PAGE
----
Mar 22 2016

57mins

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Rank #13: Thomas Hart Benton: Painting the Song

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Leo G. Mazow, associate professor of art history, University of Arkansas, and guitarist, The Coverlets; Brittany Stephenson, singer, The Coverlets. American artist Thomas Hart Benton (1889–1975) used folk and popular song as source material for several of his best-known murals, easel paintings, and prints. Borrowing from such classic tunes as “Jesse James,” “John Henry,” “Wreck of the Old ’97,” and “Frankie and Johnnie,” Benton found in music and lyrics artistic material that could help preserve a quickly vanishing past. In this lecture and music performance presented on November 22, 2015, at the National Gallery of Art, Leo G. Mazow and Brittany Stephenson offer a survey of Benton’s sonic subjects—including train whistles, gunshots, and musical instruments—that figure prominently in his work.

Dec 01 2015

51mins

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Rank #14: Edvard Munch: Spiritualism, Science, and Color

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Valerie Hellstein, independent scholar, and Elizabeth Prelinger, Keyser Family Professor of Art History and Modern Art, Georgetown University, in conversation with Mollie Berger, curatorial assistant, department of prints and drawings, National Gallery of Art. This conversation, held on September 10, 2017, in conjunction with the exhibition Edvard Munch: Color in Context, aims to connect the highly charged and personal art of Edvard Munch (1863–1944) with contemporary notions of spirituality. Mollie Berger, Valerie Hellstein, and Elizabeth Prelinger explore how theosophy influenced Munch’s art, specifically his use of color. In addition, the discussion examines the ways in which advances in various scientific fields impacted the spread of spiritualism and how artists responded to these cultural shifts. Edvard Munch: Color in Context is on view at the National Gallery of Art from September 3, 2017, through January 28, 2018.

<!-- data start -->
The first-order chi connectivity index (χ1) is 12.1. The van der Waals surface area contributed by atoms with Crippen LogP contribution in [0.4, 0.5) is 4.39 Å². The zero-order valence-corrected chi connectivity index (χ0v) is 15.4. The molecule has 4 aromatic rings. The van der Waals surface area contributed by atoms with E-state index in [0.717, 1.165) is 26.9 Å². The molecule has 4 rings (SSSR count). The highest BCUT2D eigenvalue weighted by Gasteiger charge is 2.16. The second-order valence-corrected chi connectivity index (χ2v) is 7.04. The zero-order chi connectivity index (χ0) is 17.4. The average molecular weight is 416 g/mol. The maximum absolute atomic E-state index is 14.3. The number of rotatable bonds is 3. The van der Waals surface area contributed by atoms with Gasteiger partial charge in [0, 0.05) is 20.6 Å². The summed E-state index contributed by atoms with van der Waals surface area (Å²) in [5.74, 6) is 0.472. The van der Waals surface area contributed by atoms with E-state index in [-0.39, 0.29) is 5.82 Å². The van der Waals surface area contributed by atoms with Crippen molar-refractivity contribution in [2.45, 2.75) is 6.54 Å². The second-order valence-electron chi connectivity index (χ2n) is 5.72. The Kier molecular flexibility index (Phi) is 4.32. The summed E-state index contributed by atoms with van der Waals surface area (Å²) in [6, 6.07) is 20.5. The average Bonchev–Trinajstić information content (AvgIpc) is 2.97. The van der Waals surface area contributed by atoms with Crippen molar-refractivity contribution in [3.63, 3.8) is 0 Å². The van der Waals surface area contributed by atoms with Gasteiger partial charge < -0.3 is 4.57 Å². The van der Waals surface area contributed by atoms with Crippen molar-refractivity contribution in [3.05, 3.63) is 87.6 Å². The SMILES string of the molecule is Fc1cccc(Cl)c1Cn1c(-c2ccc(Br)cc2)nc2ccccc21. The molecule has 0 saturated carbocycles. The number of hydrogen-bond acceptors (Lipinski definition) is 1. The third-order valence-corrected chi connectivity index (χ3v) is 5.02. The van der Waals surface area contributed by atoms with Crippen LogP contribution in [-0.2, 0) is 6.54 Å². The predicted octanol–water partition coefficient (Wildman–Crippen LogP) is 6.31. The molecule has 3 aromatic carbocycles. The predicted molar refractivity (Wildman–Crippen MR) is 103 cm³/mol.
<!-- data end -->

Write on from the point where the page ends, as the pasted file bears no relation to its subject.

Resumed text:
Sep 12 2017

51mins

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Rank #15: The Sixty-Sixth A. W. Mellon Lectures in the Fine Arts: The Forest: America in the 1830s, Part 1: Herodotus among the Trees

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Alexander Nemerov, department chair and Carl and Marilynn Thoma Provostial Professor in the Arts and Humanities, Stanford University. In the six-part lecture series The Forest: America in the 1830s, Nemerov explores the Hudson River School painters and their contemporaries, focusing on what their art did and did not show of the teeming world around them. The forest serves as a metaphor for the unruly and wooded realms of lived experience to which art can only gesture. The lectures present a fundamentally new account of Thomas Cole (1801–1848), John Quidor (1801–1881), James Fenimore Cooper (1789–1851), and other artists and writers of that time. The first lecture, held on March 26, 2017, “Herodotus among the Trees,” considers the questions: How does life get into art? What were the definitions of life and of art in the United States in the 1830s? How might life and art have met and diverged there and then—for example, in two landscape paintings by Thomas Cole?